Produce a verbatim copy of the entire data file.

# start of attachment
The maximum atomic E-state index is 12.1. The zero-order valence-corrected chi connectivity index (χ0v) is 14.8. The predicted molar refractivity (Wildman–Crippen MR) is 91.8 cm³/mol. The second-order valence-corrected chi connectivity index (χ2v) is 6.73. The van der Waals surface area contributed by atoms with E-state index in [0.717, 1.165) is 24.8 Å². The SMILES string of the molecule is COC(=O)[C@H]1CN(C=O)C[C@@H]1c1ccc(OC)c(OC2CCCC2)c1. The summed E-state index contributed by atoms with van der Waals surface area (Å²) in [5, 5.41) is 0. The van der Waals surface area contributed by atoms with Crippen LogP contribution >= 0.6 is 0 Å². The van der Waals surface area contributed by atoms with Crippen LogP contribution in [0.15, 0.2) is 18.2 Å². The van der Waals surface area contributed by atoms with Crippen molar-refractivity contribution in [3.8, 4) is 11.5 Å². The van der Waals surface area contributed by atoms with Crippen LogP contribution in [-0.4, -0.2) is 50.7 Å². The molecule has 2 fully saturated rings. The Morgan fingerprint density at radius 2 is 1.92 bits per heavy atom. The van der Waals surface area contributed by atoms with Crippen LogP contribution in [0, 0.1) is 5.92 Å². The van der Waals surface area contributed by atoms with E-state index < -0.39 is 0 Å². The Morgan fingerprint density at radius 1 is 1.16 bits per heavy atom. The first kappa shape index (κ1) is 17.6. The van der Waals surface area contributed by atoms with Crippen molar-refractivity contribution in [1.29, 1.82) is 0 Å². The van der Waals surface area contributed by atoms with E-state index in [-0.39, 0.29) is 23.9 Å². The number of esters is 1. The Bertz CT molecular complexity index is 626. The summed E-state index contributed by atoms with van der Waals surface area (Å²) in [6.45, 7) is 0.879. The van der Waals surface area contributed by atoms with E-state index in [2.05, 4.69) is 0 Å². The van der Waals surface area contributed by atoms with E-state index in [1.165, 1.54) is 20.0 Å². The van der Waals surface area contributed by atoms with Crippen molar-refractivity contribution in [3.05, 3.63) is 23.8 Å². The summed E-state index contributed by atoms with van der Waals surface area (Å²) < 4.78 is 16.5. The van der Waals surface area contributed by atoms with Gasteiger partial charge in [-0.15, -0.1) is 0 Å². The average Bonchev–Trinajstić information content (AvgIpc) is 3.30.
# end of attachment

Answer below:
The maximum atomic E-state index is 12.1. The zero-order valence-corrected chi connectivity index (χ0v) is 14.8. The predicted molar refractivity (Wildman–Crippen MR) is 91.8 cm³/mol. The second-order valence-corrected chi connectivity index (χ2v) is 6.73. The van der Waals surface area contributed by atoms with E-state index in [0.717, 1.165) is 24.8 Å². The SMILES string of the molecule is COC(=O)[C@H]1CN(C=O)C[C@@H]1c1ccc(OC)c(OC2CCCC2)c1. The summed E-state index contributed by atoms with van der Waals surface area (Å²) in [5, 5.41) is 0. The van der Waals surface area contributed by atoms with Crippen LogP contribution >= 0.6 is 0 Å². The van der Waals surface area contributed by atoms with Crippen LogP contribution in [0.15, 0.2) is 18.2 Å². The van der Waals surface area contributed by atoms with Crippen molar-refractivity contribution in [3.8, 4) is 11.5 Å². The van der Waals surface area contributed by atoms with Crippen LogP contribution in [-0.4, -0.2) is 50.7 Å². The molecule has 2 fully saturated rings. The Morgan fingerprint density at radius 2 is 1.92 bits per heavy atom. The van der Waals surface area contributed by atoms with Crippen LogP contribution in [0, 0.1) is 5.92 Å². The van der Waals surface area contributed by atoms with E-state index < -0.39 is 0 Å². The Morgan fingerprint density at radius 1 is 1.16 bits per heavy atom. The first kappa shape index (κ1) is 17.6. The van der Waals surface area contributed by atoms with Crippen molar-refractivity contribution in [1.29, 1.82) is 0 Å². The van der Waals surface area contributed by atoms with E-state index in [-0.39, 0.29) is 23.9 Å². The number of esters is 1. The Bertz CT molecular complexity index is 626. The summed E-state index contributed by atoms with van der Waals surface area (Å²) in [6.45, 7) is 0.879. The van der Waals surface area contributed by atoms with E-state index in [2.05, 4.69) is 0 Å². The van der Waals surface area contributed by atoms with E-state index in [1.165, 1.54) is 20.0 Å². The van der Waals surface area contributed by atoms with Crippen molar-refractivity contribution in [3.05, 3.63) is 23.8 Å². The summed E-state index contributed by atoms with van der Waals surface area (Å²) < 4.78 is 16.5. The van der Waals surface area contributed by atoms with Gasteiger partial charge in [-0.15, -0.1) is 0 Å². The average Bonchev–Trinajstić information content (AvgIpc) is 3.30.